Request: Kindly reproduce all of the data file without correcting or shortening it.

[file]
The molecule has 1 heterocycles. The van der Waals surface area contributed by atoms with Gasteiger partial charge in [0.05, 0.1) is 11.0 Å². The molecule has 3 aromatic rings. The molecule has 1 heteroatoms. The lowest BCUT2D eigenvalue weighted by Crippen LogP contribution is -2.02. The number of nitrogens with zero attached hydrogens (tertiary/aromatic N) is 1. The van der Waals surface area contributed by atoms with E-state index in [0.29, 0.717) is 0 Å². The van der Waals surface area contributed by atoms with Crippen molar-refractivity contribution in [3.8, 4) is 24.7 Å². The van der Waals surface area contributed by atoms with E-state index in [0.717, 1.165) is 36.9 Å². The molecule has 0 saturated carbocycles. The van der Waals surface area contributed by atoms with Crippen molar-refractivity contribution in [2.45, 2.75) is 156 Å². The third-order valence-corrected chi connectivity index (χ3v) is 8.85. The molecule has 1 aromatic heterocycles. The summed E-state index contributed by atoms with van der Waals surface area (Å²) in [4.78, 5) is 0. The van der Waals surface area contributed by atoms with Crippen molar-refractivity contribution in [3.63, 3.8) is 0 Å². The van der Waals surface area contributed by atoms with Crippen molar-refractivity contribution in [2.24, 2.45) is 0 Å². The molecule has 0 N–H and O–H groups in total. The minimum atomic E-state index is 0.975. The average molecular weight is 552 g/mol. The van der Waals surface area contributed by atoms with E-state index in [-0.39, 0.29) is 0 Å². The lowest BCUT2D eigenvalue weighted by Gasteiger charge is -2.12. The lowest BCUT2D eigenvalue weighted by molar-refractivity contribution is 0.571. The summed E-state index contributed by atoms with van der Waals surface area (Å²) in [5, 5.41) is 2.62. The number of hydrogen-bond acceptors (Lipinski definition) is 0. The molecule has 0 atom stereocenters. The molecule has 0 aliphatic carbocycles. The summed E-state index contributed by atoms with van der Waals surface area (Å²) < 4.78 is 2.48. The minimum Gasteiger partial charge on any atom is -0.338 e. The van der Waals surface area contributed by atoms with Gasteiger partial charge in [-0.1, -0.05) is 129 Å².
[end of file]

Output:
The molecule has 1 heterocycles. The van der Waals surface area contributed by atoms with Gasteiger partial charge in [0.05, 0.1) is 11.0 Å². The molecule has 3 aromatic rings. The molecule has 1 heteroatoms. The lowest BCUT2D eigenvalue weighted by Crippen LogP contribution is -2.02. The number of nitrogens with zero attached hydrogens (tertiary/aromatic N) is 1. The van der Waals surface area contributed by atoms with E-state index in [0.29, 0.717) is 0 Å². The van der Waals surface area contributed by atoms with Crippen molar-refractivity contribution in [3.8, 4) is 24.7 Å². The van der Waals surface area contributed by atoms with E-state index in [0.717, 1.165) is 36.9 Å². The molecule has 0 saturated carbocycles. The van der Waals surface area contributed by atoms with Crippen molar-refractivity contribution in [2.45, 2.75) is 156 Å². The third-order valence-corrected chi connectivity index (χ3v) is 8.85. The molecule has 1 aromatic heterocycles. The summed E-state index contributed by atoms with van der Waals surface area (Å²) in [4.78, 5) is 0. The van der Waals surface area contributed by atoms with Crippen molar-refractivity contribution in [3.63, 3.8) is 0 Å². The van der Waals surface area contributed by atoms with Crippen molar-refractivity contribution in [2.24, 2.45) is 0 Å². The molecule has 0 N–H and O–H groups in total. The minimum atomic E-state index is 0.975. The average molecular weight is 552 g/mol. The van der Waals surface area contributed by atoms with E-state index in [-0.39, 0.29) is 0 Å². The lowest BCUT2D eigenvalue weighted by Gasteiger charge is -2.12. The lowest BCUT2D eigenvalue weighted by molar-refractivity contribution is 0.571. The summed E-state index contributed by atoms with van der Waals surface area (Å²) in [5, 5.41) is 2.62. The number of hydrogen-bond acceptors (Lipinski definition) is 0. The molecule has 0 atom stereocenters. The molecule has 0 aliphatic carbocycles. The summed E-state index contributed by atoms with van der Waals surface area (Å²) < 4.78 is 2.48. The minimum Gasteiger partial charge on any atom is -0.338 e. The van der Waals surface area contributed by atoms with Gasteiger partial charge in [-0.1, -0.05) is 129 Å².